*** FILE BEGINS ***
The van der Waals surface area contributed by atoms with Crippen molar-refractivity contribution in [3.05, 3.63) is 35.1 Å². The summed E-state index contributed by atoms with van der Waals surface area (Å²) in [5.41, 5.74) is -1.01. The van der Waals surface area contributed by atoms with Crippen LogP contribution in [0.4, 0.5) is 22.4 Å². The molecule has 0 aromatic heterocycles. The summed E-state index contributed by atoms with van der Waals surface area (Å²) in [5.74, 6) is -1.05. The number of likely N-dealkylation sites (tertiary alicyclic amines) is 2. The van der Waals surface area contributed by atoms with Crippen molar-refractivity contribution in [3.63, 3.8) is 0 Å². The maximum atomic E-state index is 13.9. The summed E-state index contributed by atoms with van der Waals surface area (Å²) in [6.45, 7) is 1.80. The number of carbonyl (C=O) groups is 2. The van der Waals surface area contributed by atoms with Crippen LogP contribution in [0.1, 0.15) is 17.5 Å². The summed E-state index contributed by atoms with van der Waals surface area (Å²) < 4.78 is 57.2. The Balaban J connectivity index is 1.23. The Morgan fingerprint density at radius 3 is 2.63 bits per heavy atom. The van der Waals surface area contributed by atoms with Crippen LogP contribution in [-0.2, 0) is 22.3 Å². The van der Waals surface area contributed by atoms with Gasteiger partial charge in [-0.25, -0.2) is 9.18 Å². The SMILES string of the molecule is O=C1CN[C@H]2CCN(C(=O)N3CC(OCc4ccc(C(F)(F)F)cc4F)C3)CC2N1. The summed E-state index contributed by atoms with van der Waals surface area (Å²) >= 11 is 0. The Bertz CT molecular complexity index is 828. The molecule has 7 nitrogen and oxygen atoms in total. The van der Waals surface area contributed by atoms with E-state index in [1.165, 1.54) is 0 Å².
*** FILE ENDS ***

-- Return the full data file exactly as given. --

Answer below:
The van der Waals surface area contributed by atoms with Crippen molar-refractivity contribution in [3.05, 3.63) is 35.1 Å². The summed E-state index contributed by atoms with van der Waals surface area (Å²) in [5.41, 5.74) is -1.01. The van der Waals surface area contributed by atoms with Crippen LogP contribution in [0.4, 0.5) is 22.4 Å². The molecule has 0 aromatic heterocycles. The summed E-state index contributed by atoms with van der Waals surface area (Å²) in [5.74, 6) is -1.05. The number of likely N-dealkylation sites (tertiary alicyclic amines) is 2. The van der Waals surface area contributed by atoms with Crippen molar-refractivity contribution in [3.63, 3.8) is 0 Å². The maximum atomic E-state index is 13.9. The summed E-state index contributed by atoms with van der Waals surface area (Å²) in [6.45, 7) is 1.80. The number of carbonyl (C=O) groups is 2. The van der Waals surface area contributed by atoms with Crippen LogP contribution in [0.1, 0.15) is 17.5 Å². The summed E-state index contributed by atoms with van der Waals surface area (Å²) < 4.78 is 57.2. The Balaban J connectivity index is 1.23. The Morgan fingerprint density at radius 3 is 2.63 bits per heavy atom. The van der Waals surface area contributed by atoms with Crippen LogP contribution in [-0.2, 0) is 22.3 Å². The van der Waals surface area contributed by atoms with Gasteiger partial charge in [-0.25, -0.2) is 9.18 Å². The SMILES string of the molecule is O=C1CN[C@H]2CCN(C(=O)N3CC(OCc4ccc(C(F)(F)F)cc4F)C3)CC2N1. The summed E-state index contributed by atoms with van der Waals surface area (Å²) >= 11 is 0. The Bertz CT molecular complexity index is 828. The molecule has 7 nitrogen and oxygen atoms in total. The van der Waals surface area contributed by atoms with E-state index in [1.165, 1.54) is 0 Å².